Wan said the top priority was to reform the management of research funds as the country had increased expenditure on research and development, or R&D.

“The reason why he said this is that part of the money has been spent on non-research related categories,” said Nottingham’s Cong Cao.

“The political leadership, not just scientific leadership, realise that China has spent so much money in the recent decade on science and technology and yet there has been no significant breakthrough,” he told University World News.

It had become more difficult to oversee huge sums as the research budget rose dramatically, and the government wanted to see better returns on its spending, according to Cong Cao.

China has seen annual growth in R&D spending of over 20%, reaching CNY1 trillion (US$164 billion) in 2012 – an 18% increase on the previous year – according to the Ministry of Science and Technology.

Major fraud cases

Starting in June, the Ministry of Science and Technology carried out inspection checks at universities and research organisations, including on the management of research funds, checking accounting irregularities and carrying out auditing training. The ministry described the inspections as a shift to “preventative measures”.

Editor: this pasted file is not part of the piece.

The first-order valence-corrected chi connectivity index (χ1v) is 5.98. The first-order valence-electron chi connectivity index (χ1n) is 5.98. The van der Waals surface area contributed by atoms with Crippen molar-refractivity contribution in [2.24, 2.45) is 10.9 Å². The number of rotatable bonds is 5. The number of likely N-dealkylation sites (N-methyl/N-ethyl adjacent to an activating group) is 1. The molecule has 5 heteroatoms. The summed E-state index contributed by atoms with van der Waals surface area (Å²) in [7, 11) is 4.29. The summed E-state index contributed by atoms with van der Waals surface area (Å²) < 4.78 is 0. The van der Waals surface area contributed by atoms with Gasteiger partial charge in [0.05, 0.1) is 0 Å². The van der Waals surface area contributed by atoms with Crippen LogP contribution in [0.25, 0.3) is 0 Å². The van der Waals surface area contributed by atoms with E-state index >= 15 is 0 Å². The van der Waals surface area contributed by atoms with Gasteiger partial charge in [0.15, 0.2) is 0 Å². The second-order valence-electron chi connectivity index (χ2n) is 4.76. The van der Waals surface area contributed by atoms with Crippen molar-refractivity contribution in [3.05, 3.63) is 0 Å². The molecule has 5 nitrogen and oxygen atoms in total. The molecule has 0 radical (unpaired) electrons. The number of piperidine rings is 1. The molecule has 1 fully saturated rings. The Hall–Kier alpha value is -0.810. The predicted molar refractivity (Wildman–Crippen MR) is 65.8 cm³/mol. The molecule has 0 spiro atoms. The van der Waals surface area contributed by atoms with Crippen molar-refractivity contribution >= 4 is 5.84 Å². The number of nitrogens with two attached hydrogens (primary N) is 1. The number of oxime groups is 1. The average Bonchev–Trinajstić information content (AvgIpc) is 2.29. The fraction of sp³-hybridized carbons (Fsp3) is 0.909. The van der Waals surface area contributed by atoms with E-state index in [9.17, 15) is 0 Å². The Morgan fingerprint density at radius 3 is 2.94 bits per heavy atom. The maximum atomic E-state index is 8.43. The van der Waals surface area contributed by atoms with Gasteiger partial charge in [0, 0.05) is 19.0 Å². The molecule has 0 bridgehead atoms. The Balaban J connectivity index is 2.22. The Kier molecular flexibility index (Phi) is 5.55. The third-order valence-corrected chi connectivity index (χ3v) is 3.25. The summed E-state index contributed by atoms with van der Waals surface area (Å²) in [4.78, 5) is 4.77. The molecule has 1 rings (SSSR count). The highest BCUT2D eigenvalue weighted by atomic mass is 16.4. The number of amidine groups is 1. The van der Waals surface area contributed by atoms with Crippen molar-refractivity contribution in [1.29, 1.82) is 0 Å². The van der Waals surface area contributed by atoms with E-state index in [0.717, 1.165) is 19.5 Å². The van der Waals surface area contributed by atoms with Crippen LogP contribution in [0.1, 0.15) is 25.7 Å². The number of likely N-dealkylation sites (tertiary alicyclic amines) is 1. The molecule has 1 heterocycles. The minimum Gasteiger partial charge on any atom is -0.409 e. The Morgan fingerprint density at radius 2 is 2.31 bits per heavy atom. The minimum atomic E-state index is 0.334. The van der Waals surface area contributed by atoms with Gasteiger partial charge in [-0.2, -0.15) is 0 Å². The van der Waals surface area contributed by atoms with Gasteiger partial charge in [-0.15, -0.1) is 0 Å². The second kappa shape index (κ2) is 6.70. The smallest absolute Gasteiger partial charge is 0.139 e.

A recent investigation by the China Association for Science and Technology found that only around 40% of funding for scientific research projects are actually used for scientific research, according to the Economic Observer newspaper.

Last July the national Natural Science Foundation of China also released details of major cases of research misconduct, including fraudulently appropriating others' research results or project proposals.

Among them was the case of Yuan Zhenguo, president of the National Institute of Education Sciences, who had examined and approved his own as well as family members' research projects.

Last January in a high profile case Duan Zhenhao, a professor of the Chinese Academy of Sciences' Institute of Geology and Geophysics, was jailed for 13 years together with his secretary Che Chunlan for siphoning off CNY1.24 million (US$203,000) between 2002 and 2011 by faking travel expenses.